Once the mining is done and its byproducts processed, there’s one last vital step to reducing the industry’s environmental impact: remediating closed mines. As principal advisor for mine closure R&D at Rio Tinto, this is Nick Gurieff’s specialty.
“In Australia, the US, and Canada, there are tens if not hundreds of thousands of abandoned mine sites of all different sizes,” he says. “They’ve been there for many years, and they’re still polluting the local water and townships around them. Rio Tinto takes very seriously our responsibility to ensure that every one of our closed or legacy sites is rehabilitated to a standard that we’re happy with and—more importantly—the local communities are happy with.”
Contemporary mining companies are sensitive to the resistance their industry faces among the communities who are directly impacted—they know they must ensure that the land is suitable for use by future generations. Rio Tinto’s remediation process takes into account everything needed to restore the land: starting from demolition and removal of old structures and equipment, to remediating any waste, to replenishing the site’s native plant species and fertile topsoil.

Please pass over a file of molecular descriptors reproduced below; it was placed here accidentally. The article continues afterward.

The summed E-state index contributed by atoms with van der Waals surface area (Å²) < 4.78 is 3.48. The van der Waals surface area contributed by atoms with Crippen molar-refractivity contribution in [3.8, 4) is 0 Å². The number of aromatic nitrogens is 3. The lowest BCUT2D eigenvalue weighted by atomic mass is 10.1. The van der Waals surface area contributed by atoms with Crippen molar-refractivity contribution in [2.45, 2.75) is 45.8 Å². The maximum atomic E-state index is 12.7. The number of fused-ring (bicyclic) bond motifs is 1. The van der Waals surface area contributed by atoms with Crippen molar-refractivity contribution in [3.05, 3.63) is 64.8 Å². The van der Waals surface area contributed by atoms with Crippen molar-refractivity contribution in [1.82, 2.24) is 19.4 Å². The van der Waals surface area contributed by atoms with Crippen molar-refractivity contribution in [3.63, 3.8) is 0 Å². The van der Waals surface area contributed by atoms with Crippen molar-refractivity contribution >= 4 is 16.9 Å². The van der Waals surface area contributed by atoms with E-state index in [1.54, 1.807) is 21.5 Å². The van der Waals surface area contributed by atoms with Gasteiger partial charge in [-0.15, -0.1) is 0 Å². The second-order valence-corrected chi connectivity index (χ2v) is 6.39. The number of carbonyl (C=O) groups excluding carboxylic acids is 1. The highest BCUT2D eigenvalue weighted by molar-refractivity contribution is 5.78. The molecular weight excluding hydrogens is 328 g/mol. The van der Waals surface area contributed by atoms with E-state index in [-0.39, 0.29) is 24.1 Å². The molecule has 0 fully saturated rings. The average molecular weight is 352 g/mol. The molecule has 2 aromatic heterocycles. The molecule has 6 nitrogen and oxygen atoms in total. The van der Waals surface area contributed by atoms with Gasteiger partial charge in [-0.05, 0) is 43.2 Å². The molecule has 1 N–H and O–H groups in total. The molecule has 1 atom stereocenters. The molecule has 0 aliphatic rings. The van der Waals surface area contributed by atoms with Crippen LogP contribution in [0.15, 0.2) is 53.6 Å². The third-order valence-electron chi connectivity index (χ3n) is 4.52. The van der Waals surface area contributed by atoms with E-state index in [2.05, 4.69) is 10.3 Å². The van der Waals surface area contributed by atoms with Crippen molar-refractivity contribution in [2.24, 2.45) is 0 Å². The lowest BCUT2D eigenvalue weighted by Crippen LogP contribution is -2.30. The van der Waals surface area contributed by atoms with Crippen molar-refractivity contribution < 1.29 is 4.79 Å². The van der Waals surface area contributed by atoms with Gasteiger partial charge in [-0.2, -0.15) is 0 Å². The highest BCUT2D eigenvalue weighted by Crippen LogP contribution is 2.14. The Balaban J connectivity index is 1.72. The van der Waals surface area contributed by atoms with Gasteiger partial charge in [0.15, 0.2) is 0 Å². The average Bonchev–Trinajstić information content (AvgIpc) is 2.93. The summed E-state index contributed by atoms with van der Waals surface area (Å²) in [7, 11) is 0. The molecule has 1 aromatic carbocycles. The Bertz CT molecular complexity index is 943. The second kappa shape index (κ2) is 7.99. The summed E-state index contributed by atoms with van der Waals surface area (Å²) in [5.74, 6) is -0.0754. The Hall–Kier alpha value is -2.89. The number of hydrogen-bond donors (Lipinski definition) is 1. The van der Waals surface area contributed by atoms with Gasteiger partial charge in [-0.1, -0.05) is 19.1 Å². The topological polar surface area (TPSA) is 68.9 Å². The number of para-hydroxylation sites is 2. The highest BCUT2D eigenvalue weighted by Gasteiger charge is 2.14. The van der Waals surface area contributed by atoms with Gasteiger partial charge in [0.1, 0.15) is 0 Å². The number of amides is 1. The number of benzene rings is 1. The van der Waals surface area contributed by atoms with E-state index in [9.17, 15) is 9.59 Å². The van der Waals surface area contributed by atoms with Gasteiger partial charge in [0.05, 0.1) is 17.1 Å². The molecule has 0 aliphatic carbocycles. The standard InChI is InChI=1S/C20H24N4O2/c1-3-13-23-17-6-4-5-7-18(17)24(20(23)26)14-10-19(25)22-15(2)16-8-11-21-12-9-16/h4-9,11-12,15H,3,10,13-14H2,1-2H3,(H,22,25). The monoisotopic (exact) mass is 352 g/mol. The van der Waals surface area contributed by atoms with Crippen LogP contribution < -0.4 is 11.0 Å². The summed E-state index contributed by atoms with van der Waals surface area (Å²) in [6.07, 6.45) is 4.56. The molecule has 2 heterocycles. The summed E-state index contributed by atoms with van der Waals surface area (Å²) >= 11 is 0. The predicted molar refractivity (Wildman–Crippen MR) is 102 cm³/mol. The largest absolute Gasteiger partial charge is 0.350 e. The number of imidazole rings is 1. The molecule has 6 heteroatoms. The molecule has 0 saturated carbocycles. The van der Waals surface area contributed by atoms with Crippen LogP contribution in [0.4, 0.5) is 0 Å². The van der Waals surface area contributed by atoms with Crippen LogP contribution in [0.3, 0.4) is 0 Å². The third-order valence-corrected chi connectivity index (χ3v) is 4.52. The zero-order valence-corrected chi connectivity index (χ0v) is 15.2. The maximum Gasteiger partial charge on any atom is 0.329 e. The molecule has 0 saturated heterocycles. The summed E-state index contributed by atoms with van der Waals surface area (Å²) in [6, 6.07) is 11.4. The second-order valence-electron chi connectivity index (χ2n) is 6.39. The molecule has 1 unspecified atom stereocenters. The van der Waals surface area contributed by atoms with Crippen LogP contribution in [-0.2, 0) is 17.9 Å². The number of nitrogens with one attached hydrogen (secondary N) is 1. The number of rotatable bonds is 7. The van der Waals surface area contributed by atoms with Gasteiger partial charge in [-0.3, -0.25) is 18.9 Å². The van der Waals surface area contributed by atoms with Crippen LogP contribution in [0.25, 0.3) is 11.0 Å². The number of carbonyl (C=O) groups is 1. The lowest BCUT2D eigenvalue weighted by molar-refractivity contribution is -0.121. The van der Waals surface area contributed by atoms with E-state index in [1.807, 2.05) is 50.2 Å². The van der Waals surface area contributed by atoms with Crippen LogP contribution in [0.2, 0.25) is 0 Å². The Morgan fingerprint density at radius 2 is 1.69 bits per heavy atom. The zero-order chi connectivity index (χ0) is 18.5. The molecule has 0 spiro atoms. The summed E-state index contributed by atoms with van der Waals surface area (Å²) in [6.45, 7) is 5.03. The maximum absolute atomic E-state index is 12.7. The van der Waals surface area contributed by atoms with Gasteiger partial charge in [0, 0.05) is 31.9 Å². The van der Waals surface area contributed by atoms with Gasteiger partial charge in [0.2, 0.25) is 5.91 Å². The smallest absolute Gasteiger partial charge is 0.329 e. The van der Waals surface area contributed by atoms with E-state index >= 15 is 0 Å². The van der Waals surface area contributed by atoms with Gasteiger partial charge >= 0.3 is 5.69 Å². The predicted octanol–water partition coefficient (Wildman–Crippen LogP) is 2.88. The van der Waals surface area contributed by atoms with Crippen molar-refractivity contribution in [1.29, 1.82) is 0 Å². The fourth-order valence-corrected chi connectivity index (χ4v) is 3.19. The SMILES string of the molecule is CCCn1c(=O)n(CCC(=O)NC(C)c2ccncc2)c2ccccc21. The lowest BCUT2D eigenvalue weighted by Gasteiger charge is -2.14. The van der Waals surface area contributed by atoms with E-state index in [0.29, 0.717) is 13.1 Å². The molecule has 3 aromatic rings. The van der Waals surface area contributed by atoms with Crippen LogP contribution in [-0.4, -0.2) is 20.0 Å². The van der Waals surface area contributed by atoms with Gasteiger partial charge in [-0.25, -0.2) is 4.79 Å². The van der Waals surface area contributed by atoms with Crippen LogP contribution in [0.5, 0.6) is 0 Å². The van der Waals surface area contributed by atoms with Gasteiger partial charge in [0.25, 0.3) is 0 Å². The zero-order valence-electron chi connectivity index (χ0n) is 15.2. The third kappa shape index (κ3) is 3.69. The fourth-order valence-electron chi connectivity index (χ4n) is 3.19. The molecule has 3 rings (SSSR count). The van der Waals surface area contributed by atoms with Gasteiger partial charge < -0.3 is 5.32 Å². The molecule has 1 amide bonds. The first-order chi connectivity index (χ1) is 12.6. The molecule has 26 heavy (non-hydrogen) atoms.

“Topsoil remediation is one of the biggest challenges we have,” Gurieff admits. Soil microbiome is highly particular to its region of origin, and fully restoring it means knowing what was there in the first place. “We really need to understand what microbes are doing what. How can we enrich for certain microbes? How can we support our R&D project partners by giving them access to the unique microbes we have at our sites? All the information we get through M-MAP plays an important role in understanding how we could be doing more with what we have.”
Good stewards of the earth, both large and small
Our relationship with the microcosmos is undergoing a paradigm shift as great as when we first discovered it in the 17th century. We spent 300 years believing microbes were either ubiquitous but harmless stowaways or disease agents to be eradicated at all costs. Now we’re finally starting to explore the ways these tiny-but-mighty creatures could help us tackle some of our biggest challenges.
“It’s really easy to focus on the world we can see,” Deyett says. “But the more I learned about microbes, the more I learned that this is their planet. They’re responsible for its maintenance and health. They were here long before us and they’ll be here long after us, so to understand them is to understand what has given life to everything we see.”